File photo – Gallo Images

South Africa, brace yourself for a fresh wave of student protests

Just when we finished counting the costs of the last protests.


File photo – Gallo Images

The South African Unions of Students (SAUS) has warned of impending student protests due to the inefficacy of the National Student Financial Aid Scheme (NSFAS).

As reported by News24, SAUS President, Misheck Mugabe, addressed the Portfolio Committee on Higher Education and Training in Parliament on Thursday.

In his address, the student-body leader highlighted the gross mismanagement of NSFAS, which has resulted in non-payment of student allowance.

NSFAS falling apart

It’s previously been reported that NSFAS is on the verge of collapse, following administrative mayhem as a result of former president, Jacob Zuma’s, free education announcement. The shambles has left a severe backlog in funding applications, coupled with uncertainty regarding the R30 billion budget.

The situation has now become dire, with The Minister of Higher Education and Training, Naledi Pandor, halting application processes indefinitely. Complicating matters is the recent resignation of NSFAS chairperson, Sizwe Nxasana.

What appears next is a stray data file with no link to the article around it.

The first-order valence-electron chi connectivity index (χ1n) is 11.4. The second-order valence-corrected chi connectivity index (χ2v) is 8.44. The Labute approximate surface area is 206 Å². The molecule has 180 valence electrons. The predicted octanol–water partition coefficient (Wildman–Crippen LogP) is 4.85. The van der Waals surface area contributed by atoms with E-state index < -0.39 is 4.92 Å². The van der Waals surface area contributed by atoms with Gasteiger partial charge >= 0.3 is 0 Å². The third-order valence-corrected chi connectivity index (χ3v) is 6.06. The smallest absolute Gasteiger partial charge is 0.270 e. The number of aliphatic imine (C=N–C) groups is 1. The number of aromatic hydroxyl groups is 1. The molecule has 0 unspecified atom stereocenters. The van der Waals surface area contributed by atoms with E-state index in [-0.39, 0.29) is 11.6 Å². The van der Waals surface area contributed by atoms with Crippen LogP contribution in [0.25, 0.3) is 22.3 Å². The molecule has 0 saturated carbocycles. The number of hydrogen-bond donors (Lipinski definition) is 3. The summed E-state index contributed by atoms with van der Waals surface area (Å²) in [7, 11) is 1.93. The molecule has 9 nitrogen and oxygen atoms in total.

Adding to the likelihood of protest action, The Economic Freedom Fighters Student Command (EFFSC) has threatened the government with retaliation and revolt, following the arrest and conviction of Fees Must Fall (FMF) protest leader, Bonginkosi Khanyile.

Student protests likely to hit South Africa

It seems likely then, that unless government is able to fix matters at NSFAS, and quell student dissidence, South Africa is likely to see the return of chaotic and destructive university protests.

According to Mugabe, students at the universities of Venda, Limpopo and Mpumalanga were already involved with protest action, while Nelson Mandela Metropolitan University in Port Elizabeth is currently teetering on the brink of dissent.

Mugabe added that students were hungry and homeless due to the delay in NSFAS payments, saying:

“There is a looming national protest due to NSFAS allowances.”

Yonke Twani, president of the Training Student Association (Safetsa), reiterated Mugabe’s concerns, arguing that NSFAS be completely restructured to allow for easier access to services.

Twani also maintained that student protest action was imminent, saying:

“Visibility of NSFAS in campuses is still a challenge, because NSFAS is more visible when colleges are burning.”